Exactly, how they propagate. You'll notice when you hear them here, many of those loud rumbles are very rich with overtones and harmonics. What happens when the sound propagates through this dense forest, the higher frequencies are lost and it's the very low part of the rumble that propagates up the slope. And what we want to know is how into the forest do those different portions of the sound progress. And one of the reasons that's important is that when we put these ARUs in other places where there are forest elephants but people can't observe them but they know they're there because they see piles of dung or they see damage to the underbrush, they never see the elephants. But this way, when we put one of these units in a tree, say in Ghana, we'll have a good idea of the circumference, of the area that we're listening to and that way we can (elephant trumpets) get some better estimates of the population size and the number of elephants that we're listening to. So the trick, as you may have observed from the smashed systems that we've left on the ground, is that we've just made a little backpack with a sling on the back. We're going to go up into the forest and yesterday I went up in there and I found a position, a tree, at a GPS position that I liked. And we'll go throw a line up high over into the branch of a tree. And then we'll haul this whole rig¿it's all turned on, we just launched the whole thing so it's recording right now. We'll throw a line over the branch; we'll hoist it up into the tree; I'll build steps up in the tree so we can service it up high. And we'll just tie it off. We'll cleat it. In fact, I shouldn't use the word steps; you'll have to cut that out. The people in the buildings somewhere, driving a desk, don't want us to be doing that.
How long will that thing, you just started it up, how long will it run?
This can run potentially for 86 days. But we're not going to be here that long.
It's a car battery and a little¿
The power source is a car battery.
And then you have one of these hard little plastic cases.
That's supposed to deter animals from crushing it but it doesn't work very well with elephants. And inside we have an actual data storage module, so there's the disc drive. So that's a 30gigabyte drive in the back and this is just the intelligence, the central processing unit that we've programmed. And then there's a filter amplifying board so this is a low pass/high pass variable gain that we can plug into the computer and program with different filter settings and different gains. And then there's a microphone in that little brown bell up there. So we hook up the microphone batteries; we program the filter amplifier board and then we program the computer, which is essentially a modern day tape recorder. But in this case we can tell it how often we want to sample. And that's how we can get 86 days of it. We're not going at the typical commercial audio sampling rates. We're going at 2000 times a second, not 44,000 times a second. Because the elephants, as you know, are very low and we don't need very high sampling rates. So that's how we get away with 86 days. But so far the batteries won't last that long. It's not the recording unit that won't last it's the batteries won't last that long. But we've got another 5 weeks to go. So hopefully these units go out into a tree and then on a very regular basis we go out to them and give them a time mark a synchronization mark. And we monitor the battery voltage and the mike voltage, just to see if they're happy. And it was during that procedure that we discovered that the elephants had damaged the systems when they were on the ground because the early ones we were putting on the ground and covering with sticks (elephant calls). Because two years ago there wasn't any elephant vandalism. But this year there's been a lot of it.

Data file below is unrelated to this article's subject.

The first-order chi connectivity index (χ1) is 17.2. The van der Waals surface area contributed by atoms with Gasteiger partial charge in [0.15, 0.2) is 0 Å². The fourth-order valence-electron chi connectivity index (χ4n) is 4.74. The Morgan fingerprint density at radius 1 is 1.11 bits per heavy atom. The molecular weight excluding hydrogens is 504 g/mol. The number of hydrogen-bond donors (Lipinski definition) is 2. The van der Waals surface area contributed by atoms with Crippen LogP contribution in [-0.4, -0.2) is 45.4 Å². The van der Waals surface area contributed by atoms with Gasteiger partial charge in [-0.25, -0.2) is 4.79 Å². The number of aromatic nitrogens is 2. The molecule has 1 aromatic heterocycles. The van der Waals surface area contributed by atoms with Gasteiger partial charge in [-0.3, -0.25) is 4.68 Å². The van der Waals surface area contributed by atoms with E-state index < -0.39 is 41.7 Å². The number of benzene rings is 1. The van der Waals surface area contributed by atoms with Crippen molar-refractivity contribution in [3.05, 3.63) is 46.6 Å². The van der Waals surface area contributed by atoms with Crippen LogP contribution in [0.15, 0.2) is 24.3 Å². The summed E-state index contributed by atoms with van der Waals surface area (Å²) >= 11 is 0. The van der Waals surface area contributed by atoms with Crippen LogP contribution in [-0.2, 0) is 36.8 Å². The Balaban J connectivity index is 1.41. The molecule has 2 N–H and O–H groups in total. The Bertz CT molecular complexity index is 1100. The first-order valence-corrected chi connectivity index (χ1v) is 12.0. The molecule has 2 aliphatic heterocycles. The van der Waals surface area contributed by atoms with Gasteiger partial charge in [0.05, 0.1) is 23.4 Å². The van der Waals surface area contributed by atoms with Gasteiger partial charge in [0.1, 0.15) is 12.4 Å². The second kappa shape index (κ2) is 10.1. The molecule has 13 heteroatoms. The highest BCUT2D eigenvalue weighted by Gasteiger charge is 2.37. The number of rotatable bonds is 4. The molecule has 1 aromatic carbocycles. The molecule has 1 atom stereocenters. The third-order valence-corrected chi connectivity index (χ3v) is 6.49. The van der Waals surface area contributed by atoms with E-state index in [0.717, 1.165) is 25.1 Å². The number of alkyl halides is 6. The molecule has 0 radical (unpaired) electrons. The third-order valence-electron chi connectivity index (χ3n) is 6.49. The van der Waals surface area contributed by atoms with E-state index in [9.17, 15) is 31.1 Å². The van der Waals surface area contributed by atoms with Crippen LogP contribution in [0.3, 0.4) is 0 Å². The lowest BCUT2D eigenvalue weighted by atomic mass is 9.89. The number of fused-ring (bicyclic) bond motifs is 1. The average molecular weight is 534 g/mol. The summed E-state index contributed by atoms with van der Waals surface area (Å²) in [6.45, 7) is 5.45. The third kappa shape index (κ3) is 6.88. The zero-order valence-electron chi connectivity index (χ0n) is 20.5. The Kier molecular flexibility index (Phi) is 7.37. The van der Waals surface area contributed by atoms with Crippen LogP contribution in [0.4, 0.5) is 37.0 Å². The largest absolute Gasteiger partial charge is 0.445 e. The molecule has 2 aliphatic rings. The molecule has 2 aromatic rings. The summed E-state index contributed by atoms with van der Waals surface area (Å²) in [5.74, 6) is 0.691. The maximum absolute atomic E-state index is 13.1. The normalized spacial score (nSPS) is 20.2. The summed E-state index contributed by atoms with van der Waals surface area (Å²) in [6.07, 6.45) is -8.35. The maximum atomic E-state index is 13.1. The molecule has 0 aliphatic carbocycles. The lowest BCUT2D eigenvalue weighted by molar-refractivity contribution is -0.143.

They're just finding these things and tearing them up?
Yeah, Andrea thinks it has to do with because it's the dry season and they're searching for vegetation and they're rummaging around and it's not as content as they are when it's nice and wet and there's all this vegetation. Why don't we head off into the woods, into the forest like Peter and the Wolf. (1:19:35)
Bill goes for another DAT. Alex, Carolyn, and Bill discuss who's going where and with what.
Restart. Walking through the forest. Muffled voices in the back. Feet crunching loudly through the underbrush. Microphone occasionally bumping something.
I just want to note that Dr. Clark is heading deeper and deeper into the forest, without apparent benefit of a BaAka guide. (1:23:51)
Hiking through the forest. Crunch crunch.
What kind of a place are you looking for?
So I'm looking for a tree that has a bifurcation, a crotch, about 20 feet up so we can throw a line over it and hoist it up.
Have you already found that tree? Do you know where you're going?
Yeah. See where it's light over there? That's where there's some downed stuff from an elephant. And then I've got to get into an opening and get the GPS working cause right now I can't get any satellite.
What've we got, a mangabee or something? Did you hear that?
Yeah. What is it?
It's a monkey of some kind. (Whispering): it's amazing how quiet it is. I came up here just about this time yesterday and it just got totally quiet and you can here the elephant calls.
How far are we from the clearing do you think?
We're about half a km, 500m, a quarter of a mile, a third of a mile. Okay, we'd better find a tree cause we're going to run out of light.
There's one with a crotch up there.
Group goes to find a good tree.
So, you need to get my backpack has the white line in it.
Guy goes back to get Chris's backpack. Chris is moving around, fiddling with the ARU, grunts.
So we'll just put a line around that, throw it over there, hoist it up.
Loud crunching of vegetation. Chris getting ARU in place. Chris and Eric discussing how to throw the line up and where to put the steps.
No shortage of trees.
Getting set up again, crunching around, unzipping a backpack. Tubes falling to the ground, cutting steps into the tree. Discussion of the tree. Throwing the line over, crunching around, telling Alex to get out of the way. ARU is making beeping noises. Metal pounding metal. Drilling into the tree. Calling up to the Bai on walkie-talkie to see if they can hear the hammering from there. They can't. Chatting. Drilling.
(Over drilling sounds) The first time we tried this we had some very small holes in the wood, we didn't have any holes in the tree. The nails just, it was like they hit steel, they just bent. No matter how hard you hit them.
And you had thought to bring that Maquita?
Eric, thank goodness. I'll tell you, he didn't go into the local hardware store to find it.
Hammering loudly into the tree. Discussing height of tree, angle of ARU, getting it strung up in the tree. Quiet for a little while, then more drilling. Talking, drilling, etc.
Bill goes to switch DATs. Stopdown.